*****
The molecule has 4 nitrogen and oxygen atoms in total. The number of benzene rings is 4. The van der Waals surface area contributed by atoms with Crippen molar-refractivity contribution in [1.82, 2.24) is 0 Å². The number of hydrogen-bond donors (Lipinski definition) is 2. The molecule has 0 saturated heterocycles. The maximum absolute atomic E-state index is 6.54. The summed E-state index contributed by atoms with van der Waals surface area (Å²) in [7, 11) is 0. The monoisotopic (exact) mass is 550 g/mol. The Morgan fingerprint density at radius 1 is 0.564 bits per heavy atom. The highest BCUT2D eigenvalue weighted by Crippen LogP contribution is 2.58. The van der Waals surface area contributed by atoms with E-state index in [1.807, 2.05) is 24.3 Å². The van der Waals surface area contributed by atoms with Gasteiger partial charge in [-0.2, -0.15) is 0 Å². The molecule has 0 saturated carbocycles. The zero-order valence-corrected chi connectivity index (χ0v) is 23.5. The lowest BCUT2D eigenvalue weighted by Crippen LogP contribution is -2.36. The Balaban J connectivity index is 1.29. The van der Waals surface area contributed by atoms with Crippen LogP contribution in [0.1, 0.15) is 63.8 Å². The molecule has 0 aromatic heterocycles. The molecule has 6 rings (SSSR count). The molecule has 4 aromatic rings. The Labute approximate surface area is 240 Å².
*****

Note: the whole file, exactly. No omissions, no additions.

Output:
The molecule has 4 nitrogen and oxygen atoms in total. The number of benzene rings is 4. The van der Waals surface area contributed by atoms with Crippen molar-refractivity contribution in [1.82, 2.24) is 0 Å². The number of hydrogen-bond donors (Lipinski definition) is 2. The molecule has 0 saturated heterocycles. The maximum absolute atomic E-state index is 6.54. The summed E-state index contributed by atoms with van der Waals surface area (Å²) in [7, 11) is 0. The monoisotopic (exact) mass is 550 g/mol. The Morgan fingerprint density at radius 1 is 0.564 bits per heavy atom. The highest BCUT2D eigenvalue weighted by Crippen LogP contribution is 2.58. The van der Waals surface area contributed by atoms with E-state index in [1.807, 2.05) is 24.3 Å². The van der Waals surface area contributed by atoms with Gasteiger partial charge in [-0.2, -0.15) is 0 Å². The molecule has 0 saturated carbocycles. The zero-order valence-corrected chi connectivity index (χ0v) is 23.5. The lowest BCUT2D eigenvalue weighted by Crippen LogP contribution is -2.36. The Balaban J connectivity index is 1.29. The van der Waals surface area contributed by atoms with Crippen LogP contribution in [0.1, 0.15) is 63.8 Å². The molecule has 0 aromatic heterocycles. The molecule has 6 rings (SSSR count). The molecule has 4 aromatic rings. The Labute approximate surface area is 240 Å².